It was a beautiful Sunday morning. The kind of day that beckoned me outside before the heat of summer shrouded the Sunshine State. Though I loved the freshness of springtime in Florida, my life during the previous three months had seemed more like a prison than a garden of Eden.

This particular Sunday I had decided to go to church with my sister and her husband instead of my usual place of worship. To be honest, it had been a rough week and I sought anonymity.

When the first hymn closed, the pastor greeted the congregants and asked them to turn to the folks around them and wish them a “Happy Mother’s Day.” After all, he reasoned, even if you are not a mother, everyone has a mother. The lady in front of me whipped around with a cheerful smile and the instructed greeting. Unexpectedly, she added, “Is your mother with you today?”

My eyes filled with tears and I melted into the cushioned pew just as my warm greeter was distracted by someone in front of her. Of course, she had no idea that my mother had died in my arms only 68 hours beforehand. I was grateful for her distraction. Another song signaled the close of “greeting time” and brought a measure of relief to my ambushed emotions.

How many of us, like me on that day, go to church in hopes that the pain will dissipate? Shouldn’t “church” be a safe place for a sorrow-filled soul to find relief in the company of others who also love Jesus? How seldom do we address our pain, let alone at church? How often do we stay away from church, as well as from fellow believers, because of our intense pain?

On one hand, I had gone to church to escape my weariness and discouragement and to be with Jesus, the Author and Finisher of my faith. (Hebrews 12:2-3). How naïve of me to not factor in close contact with His body of believers. Although my heart was full of grief, reaching out to others for comfort seemed impossible at the moment. I had chosen to go through the motions of “I’m okay, you’re okay,” so who could even guess that I was NOT okay?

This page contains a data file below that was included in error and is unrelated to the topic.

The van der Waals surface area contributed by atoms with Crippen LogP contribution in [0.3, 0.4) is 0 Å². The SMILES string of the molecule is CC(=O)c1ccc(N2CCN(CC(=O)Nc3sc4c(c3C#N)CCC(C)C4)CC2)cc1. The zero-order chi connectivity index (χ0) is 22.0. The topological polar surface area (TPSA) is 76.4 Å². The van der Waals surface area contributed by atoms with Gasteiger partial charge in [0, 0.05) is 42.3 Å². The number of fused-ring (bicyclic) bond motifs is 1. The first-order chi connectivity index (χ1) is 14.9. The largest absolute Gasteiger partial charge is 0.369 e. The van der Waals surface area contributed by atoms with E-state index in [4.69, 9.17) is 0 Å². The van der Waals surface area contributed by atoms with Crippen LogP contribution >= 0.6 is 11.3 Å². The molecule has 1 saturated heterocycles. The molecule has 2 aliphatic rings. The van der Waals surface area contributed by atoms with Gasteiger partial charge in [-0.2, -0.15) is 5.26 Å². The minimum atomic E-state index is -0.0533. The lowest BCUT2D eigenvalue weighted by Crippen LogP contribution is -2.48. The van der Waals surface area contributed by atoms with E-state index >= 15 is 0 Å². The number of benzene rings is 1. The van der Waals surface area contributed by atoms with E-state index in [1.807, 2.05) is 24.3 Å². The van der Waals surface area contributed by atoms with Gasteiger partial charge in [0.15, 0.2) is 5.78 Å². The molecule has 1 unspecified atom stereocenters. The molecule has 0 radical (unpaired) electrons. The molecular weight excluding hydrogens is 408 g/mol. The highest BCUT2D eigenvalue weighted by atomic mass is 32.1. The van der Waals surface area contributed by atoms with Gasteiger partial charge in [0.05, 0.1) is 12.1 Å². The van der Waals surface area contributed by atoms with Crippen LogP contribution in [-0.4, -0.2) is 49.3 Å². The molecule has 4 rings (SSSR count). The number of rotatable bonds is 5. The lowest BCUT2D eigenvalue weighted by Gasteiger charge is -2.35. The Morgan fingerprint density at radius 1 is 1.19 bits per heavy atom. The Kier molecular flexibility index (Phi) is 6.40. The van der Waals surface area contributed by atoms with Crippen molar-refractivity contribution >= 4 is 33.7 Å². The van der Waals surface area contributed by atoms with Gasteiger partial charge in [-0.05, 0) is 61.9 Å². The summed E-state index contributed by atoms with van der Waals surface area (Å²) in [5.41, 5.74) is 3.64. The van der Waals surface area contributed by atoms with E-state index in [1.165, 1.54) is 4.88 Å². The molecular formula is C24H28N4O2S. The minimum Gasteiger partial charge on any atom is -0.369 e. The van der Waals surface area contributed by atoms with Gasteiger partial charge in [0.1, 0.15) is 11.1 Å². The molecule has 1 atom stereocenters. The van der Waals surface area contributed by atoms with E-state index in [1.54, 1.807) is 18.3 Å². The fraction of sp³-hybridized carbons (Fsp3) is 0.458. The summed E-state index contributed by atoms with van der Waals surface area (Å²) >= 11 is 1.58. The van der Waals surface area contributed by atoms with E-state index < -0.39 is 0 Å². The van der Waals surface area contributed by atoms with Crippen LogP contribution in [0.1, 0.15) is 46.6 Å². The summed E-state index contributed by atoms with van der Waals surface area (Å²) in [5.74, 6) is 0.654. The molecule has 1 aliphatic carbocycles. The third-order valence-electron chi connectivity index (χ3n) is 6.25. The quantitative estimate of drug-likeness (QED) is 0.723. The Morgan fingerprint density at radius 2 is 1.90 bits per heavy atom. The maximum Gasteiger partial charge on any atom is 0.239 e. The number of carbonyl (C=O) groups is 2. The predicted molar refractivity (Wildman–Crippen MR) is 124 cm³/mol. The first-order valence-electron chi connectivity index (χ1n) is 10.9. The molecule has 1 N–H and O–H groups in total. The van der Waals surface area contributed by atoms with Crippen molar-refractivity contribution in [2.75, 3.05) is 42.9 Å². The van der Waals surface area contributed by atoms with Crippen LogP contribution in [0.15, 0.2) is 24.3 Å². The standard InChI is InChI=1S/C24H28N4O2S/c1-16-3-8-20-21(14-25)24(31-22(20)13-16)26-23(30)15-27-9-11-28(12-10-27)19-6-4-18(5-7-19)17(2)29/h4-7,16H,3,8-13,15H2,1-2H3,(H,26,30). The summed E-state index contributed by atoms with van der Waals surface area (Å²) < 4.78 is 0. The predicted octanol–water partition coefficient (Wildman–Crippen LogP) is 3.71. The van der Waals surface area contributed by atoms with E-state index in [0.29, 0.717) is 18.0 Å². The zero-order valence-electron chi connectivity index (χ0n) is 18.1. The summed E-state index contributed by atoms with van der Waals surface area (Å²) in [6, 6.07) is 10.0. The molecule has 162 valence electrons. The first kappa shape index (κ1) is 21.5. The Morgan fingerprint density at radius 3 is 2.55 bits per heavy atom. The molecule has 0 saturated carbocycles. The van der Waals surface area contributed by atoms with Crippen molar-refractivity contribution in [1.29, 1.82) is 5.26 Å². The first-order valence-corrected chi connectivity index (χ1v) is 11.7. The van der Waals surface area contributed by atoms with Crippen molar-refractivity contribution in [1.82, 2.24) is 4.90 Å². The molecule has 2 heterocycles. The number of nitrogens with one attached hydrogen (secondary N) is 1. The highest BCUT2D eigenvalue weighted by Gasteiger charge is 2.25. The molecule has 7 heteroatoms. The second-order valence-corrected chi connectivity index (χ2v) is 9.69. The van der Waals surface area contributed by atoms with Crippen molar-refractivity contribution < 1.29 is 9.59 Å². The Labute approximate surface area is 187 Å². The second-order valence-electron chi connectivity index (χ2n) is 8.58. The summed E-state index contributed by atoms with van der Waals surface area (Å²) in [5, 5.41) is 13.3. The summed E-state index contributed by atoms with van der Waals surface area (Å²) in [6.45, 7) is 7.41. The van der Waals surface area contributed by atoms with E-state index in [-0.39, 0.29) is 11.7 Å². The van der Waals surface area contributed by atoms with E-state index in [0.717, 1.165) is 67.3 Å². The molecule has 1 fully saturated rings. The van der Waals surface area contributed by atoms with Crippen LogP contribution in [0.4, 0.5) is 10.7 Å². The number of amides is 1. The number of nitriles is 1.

I appreciate people like my friend, Carolyn. She’s naturally upbeat and encouraging to everyone she meets. Yet, Carolyn has cancer. Her seemingly endless rounds of chemo therapy are debilitating. She asks for prayer when the doctor’s report is negative and celebration when the report is good – though it rarely is. When we ask, “How are you?” Carolyn responds candidly. Seems Carolyn is determined to reach out to the body of Christ, even during her ever-lengthening illness. Perhaps, Carolyn is a good example of being “real” when you go to church.

For sure, everyone will experience pain from time to time. James 1:2 tells us to “consider it all joy WHEN you encounter various trials” not, “IF you encounter” them. Yet, aren’t those painful moments when we need the body of Christ the most – to hold up our arms during our battles, as Aaron and Hur did for Moses? (Exodus 17:12) Perhaps, those in the pews who are not experiencing pain at the moment should look to their right and left and ask, “How are you…really?”

And if one member (of the body of Christ) suffers, all the members suffer with it; or if one member is honored, all the members rejoice.
(1 Corinthians 12:26 NKJV)